Y.V. Chandrachud J.
1.The appellants, eleven in all, were acquitted by the Additional Sessions Judge, Gonda, but the order of acquittal was set aside in appeal by the High Court of Allahabad (Lucknow Bench). The High Court has convicted the appellants under Sections 302, 325 and 323 read with Section 149 and under Section 147 of the Penal Code. They have been sentenced to life imprisonment for the offence of murder and to shorter terms for the other offences. This appeal by special leave is directed against, that judgment. The charge against the appellants is that on the evening of September 17, 1966 they formed an unlawful assembly and in prosecution of the common object of that assembly they caused the death of Hausla Prasad and injuries to Rampher, Dwarika and Lakhu.
2. On September 17, 1966 which was a Kajri Tij day Rampher and the deceased Hausla Prasad had gone to a temple which is at a distance about 8 miles from the village of Jhampur where they lived. They left the temple late in the afternoon along with Dwarika and Lakhu whom they met at the temple. Soon after they crossed a river near the village of Singha Chanda they are alleged to have been attacked by the appellants. Dwarika brought a bullock cart from a village called Gauhani and thereafter the four injured persons proceeded to the Tarabganj police station. On the way Rampher dictated the First Information Report to a boy called Gorakhnath and soon thereafter the report was lodged at the police station at about 12:30 at night.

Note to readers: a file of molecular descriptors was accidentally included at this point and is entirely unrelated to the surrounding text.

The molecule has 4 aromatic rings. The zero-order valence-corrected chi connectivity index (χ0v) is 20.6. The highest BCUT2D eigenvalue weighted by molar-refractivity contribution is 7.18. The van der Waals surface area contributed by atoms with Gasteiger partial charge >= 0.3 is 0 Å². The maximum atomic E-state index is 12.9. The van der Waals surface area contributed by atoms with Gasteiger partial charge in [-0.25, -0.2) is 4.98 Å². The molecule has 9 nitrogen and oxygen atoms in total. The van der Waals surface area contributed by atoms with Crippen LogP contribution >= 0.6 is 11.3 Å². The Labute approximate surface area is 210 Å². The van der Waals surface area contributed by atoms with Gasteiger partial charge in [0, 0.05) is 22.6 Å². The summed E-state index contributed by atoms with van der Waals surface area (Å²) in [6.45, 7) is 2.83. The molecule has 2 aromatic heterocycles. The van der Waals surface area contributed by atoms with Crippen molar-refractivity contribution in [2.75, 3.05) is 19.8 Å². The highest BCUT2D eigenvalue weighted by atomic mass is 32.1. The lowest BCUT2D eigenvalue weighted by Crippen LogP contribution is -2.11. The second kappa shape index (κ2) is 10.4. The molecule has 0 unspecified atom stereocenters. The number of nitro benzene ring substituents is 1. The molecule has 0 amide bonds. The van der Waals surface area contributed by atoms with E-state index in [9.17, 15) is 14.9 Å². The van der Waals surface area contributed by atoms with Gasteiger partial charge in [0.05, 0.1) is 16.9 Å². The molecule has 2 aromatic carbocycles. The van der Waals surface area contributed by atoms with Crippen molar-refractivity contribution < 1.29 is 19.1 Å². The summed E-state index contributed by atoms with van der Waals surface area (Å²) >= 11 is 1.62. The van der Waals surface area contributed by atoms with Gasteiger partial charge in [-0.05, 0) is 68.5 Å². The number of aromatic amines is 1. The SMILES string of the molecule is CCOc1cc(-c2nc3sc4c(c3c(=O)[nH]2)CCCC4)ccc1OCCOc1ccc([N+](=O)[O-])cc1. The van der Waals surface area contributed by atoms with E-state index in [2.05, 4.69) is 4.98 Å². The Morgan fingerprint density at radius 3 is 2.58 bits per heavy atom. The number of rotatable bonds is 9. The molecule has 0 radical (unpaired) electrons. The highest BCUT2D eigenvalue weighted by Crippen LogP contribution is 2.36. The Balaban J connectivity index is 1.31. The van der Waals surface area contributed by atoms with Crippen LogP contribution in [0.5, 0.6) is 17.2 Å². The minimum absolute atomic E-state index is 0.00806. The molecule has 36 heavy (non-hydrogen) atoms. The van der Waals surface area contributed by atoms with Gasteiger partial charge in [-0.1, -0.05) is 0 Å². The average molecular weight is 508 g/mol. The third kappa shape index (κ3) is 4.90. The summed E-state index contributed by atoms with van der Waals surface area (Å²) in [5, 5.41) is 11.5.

3. Hausla Prasad succumbed to his injuries just before the party reached the police station. He had 12 injuries on his person, Lakhu and a swelling Rampher had received 6 injuries while Dwarika had received 9 injuries. The injuries received by these persons including Hausla Prasad were mostly contused lacerated wounds and abrasions.